Many preventive migraine medications exist. Some examples include angiotensin-converting enzyme (ACE) inhibitors, anticonvulsants, beta-blockers, and calcium channel blockers.

Not every medication is right for every person, so individuals should always talk with a doctor to determine which migraine prevention method might work best for their needs.

The following article discusses some migraine prevention medications, the benefits of each, and more.

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ACE inhibitors help blood vessels and veins relax. This can help lower blood pressure, which may be helpful in preventing migraine.

However, these medications may not be the best choice for migraine prevention.

According to a 2019 review of studies, ACE inhibitors can be effective in reducing the number or frequency of headaches in people with migraine. However, due to the limited number of studies and small sample sizes, they may not be a good first choice for migraine prevention.

Nevertheless, the review also notes that people with comorbidities, such as high blood pressure, may find them helpful as a first or second line of treatment for migraine prevention.

Learn more about ACE inhibitors here.

Doctors typically prescribe anticonvulsants, or antiepileptic medications, to people living with epilepsy disorders. Researchers believe that these medications may work by reducing or calming activity in the brain.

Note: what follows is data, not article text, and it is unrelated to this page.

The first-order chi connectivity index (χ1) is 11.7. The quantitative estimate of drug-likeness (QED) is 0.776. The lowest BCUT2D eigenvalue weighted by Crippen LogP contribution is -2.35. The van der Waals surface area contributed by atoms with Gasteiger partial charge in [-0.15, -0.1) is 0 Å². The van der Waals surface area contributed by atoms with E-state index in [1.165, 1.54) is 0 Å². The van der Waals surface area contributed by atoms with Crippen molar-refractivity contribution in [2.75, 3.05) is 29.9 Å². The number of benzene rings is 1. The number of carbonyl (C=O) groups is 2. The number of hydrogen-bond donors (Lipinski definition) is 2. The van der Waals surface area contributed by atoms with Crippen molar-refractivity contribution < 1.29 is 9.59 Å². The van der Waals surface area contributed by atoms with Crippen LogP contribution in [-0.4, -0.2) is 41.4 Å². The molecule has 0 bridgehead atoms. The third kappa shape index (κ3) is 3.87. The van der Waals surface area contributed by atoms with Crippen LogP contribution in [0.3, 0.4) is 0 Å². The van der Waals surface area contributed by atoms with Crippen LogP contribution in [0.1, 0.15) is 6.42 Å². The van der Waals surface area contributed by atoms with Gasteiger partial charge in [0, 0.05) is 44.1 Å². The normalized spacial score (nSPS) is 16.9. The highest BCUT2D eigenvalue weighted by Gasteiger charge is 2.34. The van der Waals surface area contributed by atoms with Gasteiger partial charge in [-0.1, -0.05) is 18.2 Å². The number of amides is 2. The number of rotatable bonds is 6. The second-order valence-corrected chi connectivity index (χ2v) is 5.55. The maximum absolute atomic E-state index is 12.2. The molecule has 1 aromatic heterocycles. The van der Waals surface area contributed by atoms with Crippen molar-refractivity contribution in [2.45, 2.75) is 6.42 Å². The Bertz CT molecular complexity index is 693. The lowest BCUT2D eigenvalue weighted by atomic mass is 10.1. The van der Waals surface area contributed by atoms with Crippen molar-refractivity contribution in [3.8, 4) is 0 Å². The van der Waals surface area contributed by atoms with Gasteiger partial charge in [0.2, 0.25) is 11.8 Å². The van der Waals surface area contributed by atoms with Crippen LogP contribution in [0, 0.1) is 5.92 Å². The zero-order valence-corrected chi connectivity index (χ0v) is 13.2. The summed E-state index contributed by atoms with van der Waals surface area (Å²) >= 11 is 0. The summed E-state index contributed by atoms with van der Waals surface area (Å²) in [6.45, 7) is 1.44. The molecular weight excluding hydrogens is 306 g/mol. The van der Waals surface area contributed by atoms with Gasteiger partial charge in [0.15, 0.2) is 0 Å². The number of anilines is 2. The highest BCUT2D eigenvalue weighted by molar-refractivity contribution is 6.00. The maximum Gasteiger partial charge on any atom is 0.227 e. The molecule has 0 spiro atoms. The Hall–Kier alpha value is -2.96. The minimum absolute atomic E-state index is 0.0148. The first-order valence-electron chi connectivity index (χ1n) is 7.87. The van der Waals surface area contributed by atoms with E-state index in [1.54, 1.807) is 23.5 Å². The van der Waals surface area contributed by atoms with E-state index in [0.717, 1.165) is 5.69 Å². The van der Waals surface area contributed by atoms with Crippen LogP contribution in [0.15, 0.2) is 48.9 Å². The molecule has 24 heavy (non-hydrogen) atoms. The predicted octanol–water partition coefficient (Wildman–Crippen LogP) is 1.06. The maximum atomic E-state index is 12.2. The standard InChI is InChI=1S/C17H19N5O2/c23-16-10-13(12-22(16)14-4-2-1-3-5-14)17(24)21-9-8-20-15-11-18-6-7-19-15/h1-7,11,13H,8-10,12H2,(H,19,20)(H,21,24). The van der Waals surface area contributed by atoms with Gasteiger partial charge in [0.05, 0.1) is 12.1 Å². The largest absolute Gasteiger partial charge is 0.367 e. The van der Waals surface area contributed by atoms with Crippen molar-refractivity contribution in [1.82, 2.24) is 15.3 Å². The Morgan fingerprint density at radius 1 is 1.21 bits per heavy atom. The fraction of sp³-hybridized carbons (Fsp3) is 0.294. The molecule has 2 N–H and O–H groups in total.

According to the American Migraine Foundation (AMF), doctors often prescribe these medications for migraine prevention.

One 2016 study suggests that both topiramate and divalproex sodium may help with migraine prevention. However, researchers do not fully understand how they work to prevent migraine episodes.

The study notes that although people can use these medications as a first or second treatment option, doctors should consider the potential side effects and whether or not a person has other conditions before prescribing anticonvulsants for migraine prevention.

Beta-blockers are a type of medication that doctors usually prescribe for high blood pressure. People with migraine who also have high blood pressure or another condition that increases their blood pressure may find beta-blockers helpful for migraine prevention.

Some research suggests that beta-blockers, such as propranolol, effectively prevent episodic migraine because of their blood pressure-lowering effect. They may also help with chronic migraine or tension headaches, but there is less evidence to support this claim.

In a 2019 study, researchers found that propranolol and metoprolol can both help with reducing migraine headache frequency.

Learn more about beta-blockers here.

Doctors typically prescribe calcium channel blockers to help with heart-related conditions, such as high blood pressure.

These drugs modify how calcium ions move into the blood vessels, which can stop the vessels from changing. By preventing a change in blood vessels, calcium channel blockers may help prevent migraine or cluster headaches.